Abstract and Keywords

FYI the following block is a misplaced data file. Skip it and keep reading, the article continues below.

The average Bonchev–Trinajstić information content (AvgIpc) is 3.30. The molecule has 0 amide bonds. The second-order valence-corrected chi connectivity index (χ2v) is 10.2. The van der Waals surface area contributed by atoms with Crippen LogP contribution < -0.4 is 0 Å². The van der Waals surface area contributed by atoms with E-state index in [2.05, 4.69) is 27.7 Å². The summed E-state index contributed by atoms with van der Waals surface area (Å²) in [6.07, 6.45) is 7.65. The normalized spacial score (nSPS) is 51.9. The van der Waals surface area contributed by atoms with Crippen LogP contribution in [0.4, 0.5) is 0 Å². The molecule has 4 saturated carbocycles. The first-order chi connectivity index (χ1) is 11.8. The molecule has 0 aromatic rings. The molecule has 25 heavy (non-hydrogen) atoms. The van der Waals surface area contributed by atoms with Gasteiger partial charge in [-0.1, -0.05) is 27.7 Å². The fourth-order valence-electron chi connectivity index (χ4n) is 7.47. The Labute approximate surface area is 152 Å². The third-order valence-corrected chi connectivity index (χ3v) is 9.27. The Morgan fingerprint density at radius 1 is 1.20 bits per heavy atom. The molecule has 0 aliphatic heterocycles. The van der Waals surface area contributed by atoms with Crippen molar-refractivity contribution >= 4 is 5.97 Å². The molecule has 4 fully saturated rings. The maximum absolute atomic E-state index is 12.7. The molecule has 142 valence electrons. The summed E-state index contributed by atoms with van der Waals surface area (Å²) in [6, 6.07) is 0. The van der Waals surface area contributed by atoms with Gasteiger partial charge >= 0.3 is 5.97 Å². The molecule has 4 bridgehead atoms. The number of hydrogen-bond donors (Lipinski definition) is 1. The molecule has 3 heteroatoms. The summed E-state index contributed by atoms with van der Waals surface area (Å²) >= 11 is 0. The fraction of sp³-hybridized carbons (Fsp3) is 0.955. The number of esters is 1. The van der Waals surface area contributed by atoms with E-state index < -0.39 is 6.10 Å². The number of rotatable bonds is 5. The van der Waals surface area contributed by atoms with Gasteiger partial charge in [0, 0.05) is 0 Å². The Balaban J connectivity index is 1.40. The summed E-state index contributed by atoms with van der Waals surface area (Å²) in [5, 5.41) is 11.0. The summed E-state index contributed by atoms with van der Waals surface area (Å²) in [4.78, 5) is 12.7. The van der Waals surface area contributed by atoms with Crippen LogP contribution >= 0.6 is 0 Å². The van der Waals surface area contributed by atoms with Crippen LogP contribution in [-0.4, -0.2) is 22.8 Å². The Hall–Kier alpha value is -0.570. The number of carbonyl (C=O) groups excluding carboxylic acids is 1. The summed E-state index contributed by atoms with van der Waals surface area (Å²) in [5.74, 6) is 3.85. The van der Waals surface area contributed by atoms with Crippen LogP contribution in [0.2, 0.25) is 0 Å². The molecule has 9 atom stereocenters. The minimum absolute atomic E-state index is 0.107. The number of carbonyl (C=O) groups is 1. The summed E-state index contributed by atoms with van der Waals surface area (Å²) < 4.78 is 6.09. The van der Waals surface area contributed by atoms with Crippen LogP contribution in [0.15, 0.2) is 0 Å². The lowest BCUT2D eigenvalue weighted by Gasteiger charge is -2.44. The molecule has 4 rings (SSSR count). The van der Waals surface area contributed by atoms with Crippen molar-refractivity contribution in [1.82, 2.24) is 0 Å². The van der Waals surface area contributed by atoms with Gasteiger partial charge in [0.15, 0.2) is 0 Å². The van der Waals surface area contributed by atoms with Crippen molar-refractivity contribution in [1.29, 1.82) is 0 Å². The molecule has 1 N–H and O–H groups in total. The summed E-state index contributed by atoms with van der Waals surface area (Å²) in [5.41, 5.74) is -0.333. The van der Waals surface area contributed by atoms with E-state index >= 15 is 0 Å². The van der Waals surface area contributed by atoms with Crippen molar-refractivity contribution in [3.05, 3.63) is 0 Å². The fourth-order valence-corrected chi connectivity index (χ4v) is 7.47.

Management of medically unexplained symptoms (MUS) is undergoing a period of change. We see this in the recent breakdown of consensus on mental health management of quintessential medically unexplained conditions (like myalgic encephalomyelitis/chronic fatigue syndrome), and in recent work in bioethics suggesting that the issue of biological versus mental health management of MUS is fundamentally an ethical matter. For these reasons, it is important to think carefully about ethical aspects of MUS management in psychotherapeutic settings. In the first part of this chapter, the authors show how ambiguity in the term “MUS” leads to routine conflation of diagnostic uncertainty with psychological diagnosis for unexplained symptoms in medical settings. The second part of the chapter explores evidence suggesting that substantial harm results from a failure to draw that distinction in medical settings, and clarifies the psychotherapist’s obligations to avoid those harms. The authors then explore the risk for psychological harms when psychotherapists conflate diagnostic uncertainty with psychological diagnosis. Finally, they consider challenges to informed consent in psychotherapy for MUS. The chapter concludes with principles for ethical psychotherapeutic management of MUS.
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